P3FC - Articles and news items

A border crossing debate for a viable planet

Issue 6 2011  •  4 January 2012  •  Hugo de Vries, Director of the Joint Research Centre on Biopolymers and Emerging Technologies, INRA

There is only one earth, a planet inhabited by a wide range of living organisms. There is only one primary energy source, the sun. Thanks to the sun, the earth is able to renew its resources on a temporal basis. Some may describe this as a cyclic process. However, a better visual presentation may be a spiral, including both development capabilities of living species and self-organisation of the ecosystem as a whole to avoid non-reversible steps into the chaotic regime.

The earth and sun determine our playing field and its boundary conditions. They allow us to play a variety of games to challenge and please us. The number of games is large, but not unlimited. How large? That depends on our creativity and passion to play. However, we have realised that the number may decrease if we don’t respect the playing field and boundary conditions. An example of the latter is for example the continuous rise in atmospheric CO2 concentrations due to our daily requests for more energy. Sea levels may rise and weather conditions may change more rapidly and extremely; con sequently, this will restrict us to where to live and what to do.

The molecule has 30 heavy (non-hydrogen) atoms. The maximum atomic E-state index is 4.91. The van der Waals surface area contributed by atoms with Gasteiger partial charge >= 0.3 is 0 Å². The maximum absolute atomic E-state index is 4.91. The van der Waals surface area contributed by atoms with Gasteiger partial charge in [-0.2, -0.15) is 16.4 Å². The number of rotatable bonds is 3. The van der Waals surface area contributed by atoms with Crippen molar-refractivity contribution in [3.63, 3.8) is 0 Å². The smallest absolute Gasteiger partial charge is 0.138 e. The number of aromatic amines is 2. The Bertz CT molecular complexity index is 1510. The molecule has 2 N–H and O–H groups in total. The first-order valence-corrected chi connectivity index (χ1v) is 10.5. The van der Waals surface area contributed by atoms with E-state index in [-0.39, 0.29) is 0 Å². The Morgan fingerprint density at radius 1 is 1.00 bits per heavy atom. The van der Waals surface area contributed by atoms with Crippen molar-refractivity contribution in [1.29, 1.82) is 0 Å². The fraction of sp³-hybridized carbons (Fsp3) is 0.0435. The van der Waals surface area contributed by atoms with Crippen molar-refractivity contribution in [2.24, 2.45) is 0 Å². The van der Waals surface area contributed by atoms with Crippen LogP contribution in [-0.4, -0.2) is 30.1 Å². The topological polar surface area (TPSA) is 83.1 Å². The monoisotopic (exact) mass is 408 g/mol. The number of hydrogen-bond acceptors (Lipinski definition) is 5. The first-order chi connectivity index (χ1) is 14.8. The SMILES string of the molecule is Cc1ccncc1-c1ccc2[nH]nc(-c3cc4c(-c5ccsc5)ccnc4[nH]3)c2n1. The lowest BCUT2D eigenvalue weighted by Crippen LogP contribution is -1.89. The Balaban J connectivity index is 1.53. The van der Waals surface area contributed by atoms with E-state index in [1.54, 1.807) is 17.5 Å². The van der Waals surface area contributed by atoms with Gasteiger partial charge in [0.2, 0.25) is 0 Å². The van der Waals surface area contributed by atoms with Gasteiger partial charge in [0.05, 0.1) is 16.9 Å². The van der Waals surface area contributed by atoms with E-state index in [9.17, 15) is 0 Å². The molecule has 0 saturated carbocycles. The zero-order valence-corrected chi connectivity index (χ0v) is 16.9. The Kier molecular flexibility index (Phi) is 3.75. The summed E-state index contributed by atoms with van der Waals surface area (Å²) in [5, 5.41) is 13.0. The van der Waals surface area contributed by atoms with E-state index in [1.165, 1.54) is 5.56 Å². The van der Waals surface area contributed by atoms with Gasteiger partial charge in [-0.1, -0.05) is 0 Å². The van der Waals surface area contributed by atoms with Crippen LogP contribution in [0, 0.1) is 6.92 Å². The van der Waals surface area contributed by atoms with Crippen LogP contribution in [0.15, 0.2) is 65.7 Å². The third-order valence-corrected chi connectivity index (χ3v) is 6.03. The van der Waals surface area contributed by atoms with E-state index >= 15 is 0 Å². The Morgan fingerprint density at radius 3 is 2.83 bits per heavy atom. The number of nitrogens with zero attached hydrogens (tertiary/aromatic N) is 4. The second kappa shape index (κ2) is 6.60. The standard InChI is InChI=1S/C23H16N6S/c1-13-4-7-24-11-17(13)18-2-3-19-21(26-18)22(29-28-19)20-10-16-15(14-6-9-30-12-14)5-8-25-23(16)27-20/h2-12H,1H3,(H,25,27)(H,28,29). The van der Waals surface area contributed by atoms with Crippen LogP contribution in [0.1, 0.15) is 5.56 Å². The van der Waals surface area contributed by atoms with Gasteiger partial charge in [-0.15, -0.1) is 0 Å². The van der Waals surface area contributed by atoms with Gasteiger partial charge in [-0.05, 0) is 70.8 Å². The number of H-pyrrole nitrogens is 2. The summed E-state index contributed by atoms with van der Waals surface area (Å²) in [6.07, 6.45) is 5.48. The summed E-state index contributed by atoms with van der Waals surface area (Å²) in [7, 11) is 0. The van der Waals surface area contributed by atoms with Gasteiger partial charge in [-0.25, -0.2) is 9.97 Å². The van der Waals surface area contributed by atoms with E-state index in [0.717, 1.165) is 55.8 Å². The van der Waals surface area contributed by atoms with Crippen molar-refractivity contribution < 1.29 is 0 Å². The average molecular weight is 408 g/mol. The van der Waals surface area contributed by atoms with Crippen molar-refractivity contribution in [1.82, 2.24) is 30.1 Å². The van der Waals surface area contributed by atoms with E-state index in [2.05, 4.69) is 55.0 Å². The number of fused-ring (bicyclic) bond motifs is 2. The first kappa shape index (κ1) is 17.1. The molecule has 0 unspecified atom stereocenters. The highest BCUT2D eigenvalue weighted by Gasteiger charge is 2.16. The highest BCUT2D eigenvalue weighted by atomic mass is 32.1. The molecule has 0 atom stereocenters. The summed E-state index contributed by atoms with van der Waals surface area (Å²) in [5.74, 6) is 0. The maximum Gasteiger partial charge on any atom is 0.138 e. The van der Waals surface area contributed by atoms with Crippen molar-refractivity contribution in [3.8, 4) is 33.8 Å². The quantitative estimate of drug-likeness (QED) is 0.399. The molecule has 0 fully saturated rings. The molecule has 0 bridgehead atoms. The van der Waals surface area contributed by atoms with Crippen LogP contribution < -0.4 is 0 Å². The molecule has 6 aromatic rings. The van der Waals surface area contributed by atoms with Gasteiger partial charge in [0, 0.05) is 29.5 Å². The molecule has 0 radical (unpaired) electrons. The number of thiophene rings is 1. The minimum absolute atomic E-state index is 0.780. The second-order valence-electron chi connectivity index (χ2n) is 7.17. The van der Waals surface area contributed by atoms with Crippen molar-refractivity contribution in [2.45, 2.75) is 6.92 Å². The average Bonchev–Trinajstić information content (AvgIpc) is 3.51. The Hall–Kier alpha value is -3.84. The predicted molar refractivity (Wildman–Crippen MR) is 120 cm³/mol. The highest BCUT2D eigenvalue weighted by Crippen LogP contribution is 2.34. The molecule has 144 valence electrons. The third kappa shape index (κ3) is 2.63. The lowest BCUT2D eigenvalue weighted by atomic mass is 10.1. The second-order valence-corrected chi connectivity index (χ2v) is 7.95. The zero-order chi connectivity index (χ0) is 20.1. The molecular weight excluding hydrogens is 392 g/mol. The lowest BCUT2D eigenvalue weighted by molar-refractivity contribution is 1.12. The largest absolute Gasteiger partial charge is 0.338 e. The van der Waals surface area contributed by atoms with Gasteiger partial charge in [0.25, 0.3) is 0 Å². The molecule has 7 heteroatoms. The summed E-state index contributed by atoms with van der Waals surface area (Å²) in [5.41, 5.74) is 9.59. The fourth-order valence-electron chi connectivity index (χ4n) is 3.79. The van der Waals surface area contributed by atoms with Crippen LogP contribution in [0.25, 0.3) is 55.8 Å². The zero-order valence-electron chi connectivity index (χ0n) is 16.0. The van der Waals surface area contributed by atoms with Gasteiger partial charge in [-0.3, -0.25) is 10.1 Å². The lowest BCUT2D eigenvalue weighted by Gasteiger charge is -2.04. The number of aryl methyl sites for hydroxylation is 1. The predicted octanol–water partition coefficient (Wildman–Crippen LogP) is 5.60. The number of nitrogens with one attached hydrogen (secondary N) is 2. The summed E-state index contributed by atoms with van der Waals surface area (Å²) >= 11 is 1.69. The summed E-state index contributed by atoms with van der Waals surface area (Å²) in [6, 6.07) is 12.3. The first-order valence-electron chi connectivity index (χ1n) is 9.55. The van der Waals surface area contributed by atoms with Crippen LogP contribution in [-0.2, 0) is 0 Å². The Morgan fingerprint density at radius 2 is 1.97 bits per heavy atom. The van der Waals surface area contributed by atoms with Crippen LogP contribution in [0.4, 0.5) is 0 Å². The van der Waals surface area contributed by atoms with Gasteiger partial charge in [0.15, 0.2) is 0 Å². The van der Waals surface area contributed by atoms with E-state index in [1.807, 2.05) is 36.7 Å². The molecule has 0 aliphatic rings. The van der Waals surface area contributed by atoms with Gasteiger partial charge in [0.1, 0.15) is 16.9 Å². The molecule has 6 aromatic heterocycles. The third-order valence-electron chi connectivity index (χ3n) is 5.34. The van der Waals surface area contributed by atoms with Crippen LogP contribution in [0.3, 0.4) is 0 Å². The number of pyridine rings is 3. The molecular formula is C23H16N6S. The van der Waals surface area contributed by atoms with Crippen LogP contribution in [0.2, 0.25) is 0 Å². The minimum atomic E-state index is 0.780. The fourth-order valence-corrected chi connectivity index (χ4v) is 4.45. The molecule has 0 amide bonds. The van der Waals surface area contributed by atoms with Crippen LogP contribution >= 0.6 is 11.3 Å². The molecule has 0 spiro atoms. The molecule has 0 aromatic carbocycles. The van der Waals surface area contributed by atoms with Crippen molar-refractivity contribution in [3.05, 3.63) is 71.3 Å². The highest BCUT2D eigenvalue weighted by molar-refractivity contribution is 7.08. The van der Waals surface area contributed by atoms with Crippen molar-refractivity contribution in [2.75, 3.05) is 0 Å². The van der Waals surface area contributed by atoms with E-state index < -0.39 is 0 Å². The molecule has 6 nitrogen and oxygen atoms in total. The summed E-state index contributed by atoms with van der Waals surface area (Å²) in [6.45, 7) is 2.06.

Safe food and prosperity for people and the planet: What can we do now?

Issue 5 2011  •  1 November 2011  •  Dr. Katherine Flynn, Lead Editor, People, Planet, Prosperity and the Food Chain

Huub Lelieveld and I first discussed People, Planet, Prosperity and the Food Chain when we found we were the only two vegetarians at a fixed plate dinner where the main course was chicken. Soon we were discussing the need for a 360 degree paradigm shift in the way not only individuals but also businesses and governments think and act around all aspects of food. We used to say ‘from the farm to the fork’, but that’s not wide enough because food starts before the farm, e.g., seed production, and finishes after the fork e.g., food waste, so this paradigm shift has a lot to cover. The food industry, as the leading manufacturing sector in Europe, is in a venerable position capable of changes that can influence people and policy for years to come.

According to recent articles in the popular press, the food industry is a villain responsible for foodrelated horrors, hurting individuals, the society and the planet by, for example, promoting childhood obesity with ads for sugary foods, putting small producers out of business by making cheap products in large centralised plants, poisoning the planet with genetically modified crops and even harming future generations by using chemicals which will accumulate in organisms and in the environment.


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